Right now Darryl is working part-time cleaning the meat room. Not a fun job. The last time I saw him, he showed me where he got electrocuted on his finger. Eccentric man, that Darryl. So I didn’t think it was all that strange when he told me he asked the funeral director if he had any work..

Now Darryl has a new second job. He will be picking up bodies. Fifty bucks a stiff. I can picture Darryl now with a couple of bodies in the back of his pick up truck…

We briefly talked dead seriously about starting a new family business…


Barefoot running

The hardest part of joining the gym for my husband was buying shoes…

Several years back my husband got on the barefoot running kick after some program he heard on public radio. He ordered the book Born to Run about a tribe of elite super runners that ran barefoot. He decided to give it a try.

I thought he was crazy.

I learned at a young age not to walk around barefoot. With three younger brothers it was dangerous to go to the bathroom at night without shoes or slippers. I don’t even like the feel of grass under my feet.

Then there’s my husband…running around the neighborhood without shoes oblivious of broken glass, gravel, or what people thought of him. At first, his feet looked like raw beef, all red and speckled. He had to wrap them in large bandages. It was gross. After awhile, his feet grew a large layer of callouses over them. The bottoms of his feet looked and felt like leather.

People stopped him while running on the road. They asked him if he was hard up for money. They offered to buy him a pair of running shoes. They said that they couldn’t stand to see him run like that because it seemed so painful. People were doubting his sanity.

Then winter came and he couldn’t run barefoot anymore.

At the beginning of the next outdoor running season, he had to go through the painful raw meat stage again. His feet were cracked, bleeding, and blistered. They shredded up the sheets at night.

Paul said that barefoot running felt so natural. He ran differently without shoes, the way he was meant to. He said that he had less pain in other parts of his body.

But after the second winter rolled around, he didn’t want to go through the painful raw meat stage again. So, he broke down and bought minimalist shoes. They looked like water shoes with a separate area for each toe.

The minimalist shoes lasted forever. His one pair lasted as long as about 15 pairs of mine. After several years, they started to finally wear out. I won’t even tell you about how they smelled.

Once we got a gym membership, Paul had to buy some new shoes. Sadly, extreme minimalist shoes aren’t the in thing anymore and he couldn’t find another pair.

Paul really loved barefoot running. If we lived in a warmer climate, I know he would still be doing it today. He doesn’t like his wide feet being confined in a tight shoe.

I don’t know about you, but as for me, I will stick to my Saucony’s.

But sometimes I have to wonder….if Paul has such a high tolerance of pain, then why isn’t he running marathons with me??

10. My most embarrassing moment

Day 10: Describe your most embarrassing moment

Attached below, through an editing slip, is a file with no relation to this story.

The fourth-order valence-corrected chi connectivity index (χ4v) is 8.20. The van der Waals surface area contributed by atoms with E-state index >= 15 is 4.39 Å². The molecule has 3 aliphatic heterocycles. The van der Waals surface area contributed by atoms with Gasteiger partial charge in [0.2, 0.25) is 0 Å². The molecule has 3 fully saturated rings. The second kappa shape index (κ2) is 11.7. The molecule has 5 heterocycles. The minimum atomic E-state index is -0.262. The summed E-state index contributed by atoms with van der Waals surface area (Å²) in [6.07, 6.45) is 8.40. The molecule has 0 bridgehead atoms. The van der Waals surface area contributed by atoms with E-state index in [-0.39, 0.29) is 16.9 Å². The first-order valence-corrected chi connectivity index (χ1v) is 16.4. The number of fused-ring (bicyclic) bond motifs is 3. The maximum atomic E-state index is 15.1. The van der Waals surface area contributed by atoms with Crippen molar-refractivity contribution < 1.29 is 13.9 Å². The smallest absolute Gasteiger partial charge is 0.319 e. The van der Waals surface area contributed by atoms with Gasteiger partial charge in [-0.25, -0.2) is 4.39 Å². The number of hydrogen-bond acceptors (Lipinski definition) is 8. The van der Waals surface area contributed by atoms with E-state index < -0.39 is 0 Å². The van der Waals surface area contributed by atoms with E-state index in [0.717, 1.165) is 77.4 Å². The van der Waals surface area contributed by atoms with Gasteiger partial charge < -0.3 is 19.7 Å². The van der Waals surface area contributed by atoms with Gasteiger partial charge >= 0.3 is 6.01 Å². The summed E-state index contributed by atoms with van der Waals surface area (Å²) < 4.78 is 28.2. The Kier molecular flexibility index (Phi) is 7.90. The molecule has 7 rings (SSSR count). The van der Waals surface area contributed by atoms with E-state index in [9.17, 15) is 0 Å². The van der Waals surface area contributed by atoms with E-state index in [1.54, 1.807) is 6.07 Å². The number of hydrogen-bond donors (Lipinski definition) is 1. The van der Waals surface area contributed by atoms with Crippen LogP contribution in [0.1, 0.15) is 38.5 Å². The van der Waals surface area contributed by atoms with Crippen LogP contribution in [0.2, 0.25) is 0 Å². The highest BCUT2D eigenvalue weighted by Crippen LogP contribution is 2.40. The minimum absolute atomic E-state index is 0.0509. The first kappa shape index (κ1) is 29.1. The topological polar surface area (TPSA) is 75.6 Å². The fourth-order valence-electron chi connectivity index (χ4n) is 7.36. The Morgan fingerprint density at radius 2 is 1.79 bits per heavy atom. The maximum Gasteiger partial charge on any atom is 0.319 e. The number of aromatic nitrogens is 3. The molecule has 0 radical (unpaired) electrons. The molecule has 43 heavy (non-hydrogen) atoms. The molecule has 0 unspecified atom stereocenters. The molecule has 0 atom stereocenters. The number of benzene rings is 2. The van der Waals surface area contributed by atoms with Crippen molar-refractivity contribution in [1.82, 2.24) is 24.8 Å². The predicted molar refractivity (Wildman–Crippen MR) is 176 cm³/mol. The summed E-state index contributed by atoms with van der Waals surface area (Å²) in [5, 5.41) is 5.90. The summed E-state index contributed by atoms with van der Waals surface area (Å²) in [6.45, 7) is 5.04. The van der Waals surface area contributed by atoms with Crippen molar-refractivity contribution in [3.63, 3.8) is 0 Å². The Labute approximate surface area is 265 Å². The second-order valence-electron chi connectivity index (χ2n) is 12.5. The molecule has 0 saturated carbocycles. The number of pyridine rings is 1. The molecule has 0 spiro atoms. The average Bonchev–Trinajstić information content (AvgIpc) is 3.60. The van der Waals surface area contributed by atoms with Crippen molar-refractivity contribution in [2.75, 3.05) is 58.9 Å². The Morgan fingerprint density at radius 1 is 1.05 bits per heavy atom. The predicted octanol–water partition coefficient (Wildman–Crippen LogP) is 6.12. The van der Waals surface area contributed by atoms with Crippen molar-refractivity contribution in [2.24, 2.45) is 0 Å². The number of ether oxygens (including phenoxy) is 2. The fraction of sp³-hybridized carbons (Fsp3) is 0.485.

Back when I was in college, I took a class called Deviant Behavior. One of our assignments was to do something embarrassing, or simply not socially acceptable, in public to see how other people would respond.

While some students did embarrassing things like farting in public or picking their noses, I kind of cheated on this one… I went back to my repertoire of embarrassing moments in my life.

Maybe it was the time that my 350 lb dad decided to mow the lawn up north in nothing but a Speedo. His stomach hung over his underwear so that from the front it looked like he was mowing in the nude. What can I say? It was hot out that day. We gasped in disbelief as the neighbors tried not to stare.

Having my dad walk around in his underwear was nothing new. He used to do that when I had friends over and sometimes he does that when we visit today. He has no problem walking to the end of the driveway to get the mail in his underwear. Let me correct that statement…He does have problems walking to the end of the driveway, so he starts up his lawnmower and rides it to his mailbox in his underwear. He answers the door in his underwear if someone comes a knocking. He pees with the bathroom door open. He will dress up in pajama bottoms to go out to eat, but he only showers once a month. He wipes his teeth on the bathroom hand towel, but doesn’t brush them…There are some things that I am too embarrassed to even tell you about..

Or maybe it was all of the times that Aunt Grace, who had enough money to treat everyone to the meal, would shove everything from the table into her big purse or leftovers container. She would take the little butter dishes, silverware, cloth napkins, centerpieces, creamers, or practically anything they didn’t clear off of the table. She used to grab matches back in the day, but didn’t smoke or a handful of mints on her way out the door. She always insisted these items were hers since she paid for the meal. Or maybe it was her fondness of slapping the butts of my friends that she liked.

Or maybe it was all of the times that I saw my autistic brother expose himself to friends and neighbors. He used to stand at the end of the driveway at my grandma’s house and pull down his pants every time a car drove by. He walked around the house in stained underwear whether people were over or not. Sometimes he wore my mother’s dresses. He would stand out at the end of the dock up north with his pants dropped and pee into the water. Then he would stand there shaking it for awhile as the boaters going by would stare or laugh. Or maybe it was when he would fart, attack people, or swear in public. Hard to say..